How much money is this gonna cost you to mail? If it’s a lot I would recommend not doing a lot of this. Your response rate will likely be very small.

 Caleb, why would you recommend against this? If the goal here is just to acquire one property every year or two I would think that a relatively smaller campaign with a low response rate would have a good chance of achieving that goal. I know a large scale is the way to achieve major results but if the goal is to just find one discounted property every year or so, then maybe a small campaign would work? My worry is that I will waste $6k and 12 months. 

I ask because I value the opinions you give and I'm planning on implementing a similar strategy as the OP, only I most likely will not be house hacking but I'm open to it. The idea, of course, is to find a property that I could buy at a discount, add value through rehab, then refi. I'm assuming the OP's plan is similar since he's looking off market. My plan is to spend about $6k per year on the marketing with the goal of purchasing one property within 12-18 months. That boils down to about 600 letters a month. So with a 1/2 to 1 percent response rate it would be maybe 3-6 calls a month. I figure if I can get one deal at 20% below market it would be well worth it. In my market (Salt Lake City) the price range for a decent Fourplex is 400-600k and rarely do any of the listings on the MLS even cover PITI with a 20% down payment.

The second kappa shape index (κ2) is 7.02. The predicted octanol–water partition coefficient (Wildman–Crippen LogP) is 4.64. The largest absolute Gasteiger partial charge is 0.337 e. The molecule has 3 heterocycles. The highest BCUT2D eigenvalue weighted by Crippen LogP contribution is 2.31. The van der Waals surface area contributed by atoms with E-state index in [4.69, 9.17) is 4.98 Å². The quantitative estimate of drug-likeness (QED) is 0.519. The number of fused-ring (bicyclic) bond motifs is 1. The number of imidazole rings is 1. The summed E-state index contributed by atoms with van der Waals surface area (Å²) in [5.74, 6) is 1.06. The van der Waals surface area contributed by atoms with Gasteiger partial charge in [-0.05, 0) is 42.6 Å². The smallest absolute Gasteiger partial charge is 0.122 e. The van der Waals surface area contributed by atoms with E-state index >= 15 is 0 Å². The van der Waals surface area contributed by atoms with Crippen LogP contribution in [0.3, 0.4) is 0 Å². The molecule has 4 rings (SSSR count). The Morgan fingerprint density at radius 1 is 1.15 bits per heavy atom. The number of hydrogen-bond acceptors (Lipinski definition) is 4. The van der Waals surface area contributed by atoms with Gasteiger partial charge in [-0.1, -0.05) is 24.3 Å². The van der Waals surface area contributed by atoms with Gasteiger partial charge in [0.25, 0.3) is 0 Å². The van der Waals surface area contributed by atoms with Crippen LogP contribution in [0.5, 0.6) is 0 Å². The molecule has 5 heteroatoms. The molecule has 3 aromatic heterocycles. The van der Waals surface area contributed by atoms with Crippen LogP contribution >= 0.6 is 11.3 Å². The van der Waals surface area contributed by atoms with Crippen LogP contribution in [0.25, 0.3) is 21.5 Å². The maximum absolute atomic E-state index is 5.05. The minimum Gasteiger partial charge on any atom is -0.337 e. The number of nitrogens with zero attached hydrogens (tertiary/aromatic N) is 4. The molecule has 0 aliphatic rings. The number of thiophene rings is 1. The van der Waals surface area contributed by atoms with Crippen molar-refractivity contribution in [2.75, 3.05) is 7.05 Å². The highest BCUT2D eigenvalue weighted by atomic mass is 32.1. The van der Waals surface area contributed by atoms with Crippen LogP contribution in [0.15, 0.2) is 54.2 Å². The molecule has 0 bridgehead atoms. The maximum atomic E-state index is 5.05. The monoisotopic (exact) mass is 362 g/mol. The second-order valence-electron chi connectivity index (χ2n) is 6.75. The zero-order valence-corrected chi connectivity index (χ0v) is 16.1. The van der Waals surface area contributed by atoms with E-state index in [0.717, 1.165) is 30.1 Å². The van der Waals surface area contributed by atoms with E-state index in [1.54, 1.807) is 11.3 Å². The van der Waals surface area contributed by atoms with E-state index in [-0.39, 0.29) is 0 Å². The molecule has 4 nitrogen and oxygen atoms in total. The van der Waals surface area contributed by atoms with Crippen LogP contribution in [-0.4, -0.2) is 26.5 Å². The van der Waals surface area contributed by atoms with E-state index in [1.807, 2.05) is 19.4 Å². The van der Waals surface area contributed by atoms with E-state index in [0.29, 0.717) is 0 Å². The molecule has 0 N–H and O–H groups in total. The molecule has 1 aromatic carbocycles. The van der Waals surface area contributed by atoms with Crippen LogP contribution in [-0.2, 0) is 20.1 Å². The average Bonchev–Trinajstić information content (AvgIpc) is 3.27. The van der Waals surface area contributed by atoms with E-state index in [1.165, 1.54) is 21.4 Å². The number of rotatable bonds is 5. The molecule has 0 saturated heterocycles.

If your goal is to buy investment property this may work for you.  The OPs goal is to buy a househack which is going to be difficult if it needs a lot of repairs.

As far as your strategy goes it could work but I think your expected response rate is high.  There’s another thread from yesterday the guy mailed 4900 letters at once and got 2 calls.  I’d expect 20 plus calls to get 1 deal.

So likely your annual budget is a percentage of what the big players spend on this stuff per month.

I have bought multiple properties for about double what you’ll spend on direct mail.  I would argue it’s better to spend that money on a property then direct mail.  I find off market deals to, but I network and don’t use direct mail.  Works just fine (and is free) if you’re just doing a couple per year. (Which is what I’m doing)